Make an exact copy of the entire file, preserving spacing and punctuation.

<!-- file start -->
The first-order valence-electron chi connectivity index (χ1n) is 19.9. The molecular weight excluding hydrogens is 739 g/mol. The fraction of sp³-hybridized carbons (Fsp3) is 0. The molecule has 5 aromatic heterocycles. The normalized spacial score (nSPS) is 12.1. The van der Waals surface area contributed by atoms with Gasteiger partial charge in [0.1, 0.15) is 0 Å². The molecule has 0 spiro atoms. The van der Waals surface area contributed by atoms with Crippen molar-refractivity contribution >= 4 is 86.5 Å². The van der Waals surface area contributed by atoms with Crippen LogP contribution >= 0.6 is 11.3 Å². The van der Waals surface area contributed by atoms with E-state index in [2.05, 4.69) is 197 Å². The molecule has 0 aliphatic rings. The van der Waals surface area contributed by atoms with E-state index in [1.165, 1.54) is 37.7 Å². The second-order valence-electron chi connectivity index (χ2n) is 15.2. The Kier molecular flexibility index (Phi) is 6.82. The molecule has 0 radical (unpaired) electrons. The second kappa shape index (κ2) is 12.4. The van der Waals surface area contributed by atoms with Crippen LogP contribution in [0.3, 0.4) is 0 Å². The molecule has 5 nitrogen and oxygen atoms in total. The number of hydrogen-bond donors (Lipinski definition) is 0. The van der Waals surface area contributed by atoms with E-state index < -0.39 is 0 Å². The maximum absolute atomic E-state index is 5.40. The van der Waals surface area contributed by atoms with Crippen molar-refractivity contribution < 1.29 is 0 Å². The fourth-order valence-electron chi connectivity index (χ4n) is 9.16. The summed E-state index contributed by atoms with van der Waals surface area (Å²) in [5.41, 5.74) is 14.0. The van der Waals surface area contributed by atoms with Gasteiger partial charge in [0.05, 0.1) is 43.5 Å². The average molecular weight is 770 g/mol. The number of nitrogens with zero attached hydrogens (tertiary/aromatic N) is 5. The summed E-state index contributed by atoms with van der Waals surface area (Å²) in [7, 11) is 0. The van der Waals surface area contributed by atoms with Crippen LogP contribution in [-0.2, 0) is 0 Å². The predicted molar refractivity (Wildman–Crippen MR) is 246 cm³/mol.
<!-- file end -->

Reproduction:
The first-order valence-electron chi connectivity index (χ1n) is 19.9. The molecular weight excluding hydrogens is 739 g/mol. The fraction of sp³-hybridized carbons (Fsp3) is 0. The molecule has 5 aromatic heterocycles. The normalized spacial score (nSPS) is 12.1. The van der Waals surface area contributed by atoms with Gasteiger partial charge in [0.1, 0.15) is 0 Å². The molecule has 0 spiro atoms. The van der Waals surface area contributed by atoms with Crippen molar-refractivity contribution >= 4 is 86.5 Å². The van der Waals surface area contributed by atoms with Crippen LogP contribution >= 0.6 is 11.3 Å². The van der Waals surface area contributed by atoms with E-state index in [2.05, 4.69) is 197 Å². The molecule has 0 aliphatic rings. The van der Waals surface area contributed by atoms with E-state index in [1.165, 1.54) is 37.7 Å². The second-order valence-electron chi connectivity index (χ2n) is 15.2. The Kier molecular flexibility index (Phi) is 6.82. The molecule has 0 radical (unpaired) electrons. The second kappa shape index (κ2) is 12.4. The van der Waals surface area contributed by atoms with Crippen LogP contribution in [0.3, 0.4) is 0 Å². The molecule has 5 nitrogen and oxygen atoms in total. The number of hydrogen-bond donors (Lipinski definition) is 0. The van der Waals surface area contributed by atoms with E-state index < -0.39 is 0 Å². The maximum absolute atomic E-state index is 5.40. The van der Waals surface area contributed by atoms with Crippen molar-refractivity contribution < 1.29 is 0 Å². The fourth-order valence-electron chi connectivity index (χ4n) is 9.16. The summed E-state index contributed by atoms with van der Waals surface area (Å²) in [5.41, 5.74) is 14.0. The van der Waals surface area contributed by atoms with Gasteiger partial charge in [0.05, 0.1) is 43.5 Å². The average molecular weight is 770 g/mol. The number of nitrogens with zero attached hydrogens (tertiary/aromatic N) is 5. The summed E-state index contributed by atoms with van der Waals surface area (Å²) in [7, 11) is 0. The van der Waals surface area contributed by atoms with Crippen LogP contribution in [-0.2, 0) is 0 Å². The predicted molar refractivity (Wildman–Crippen MR) is 246 cm³/mol.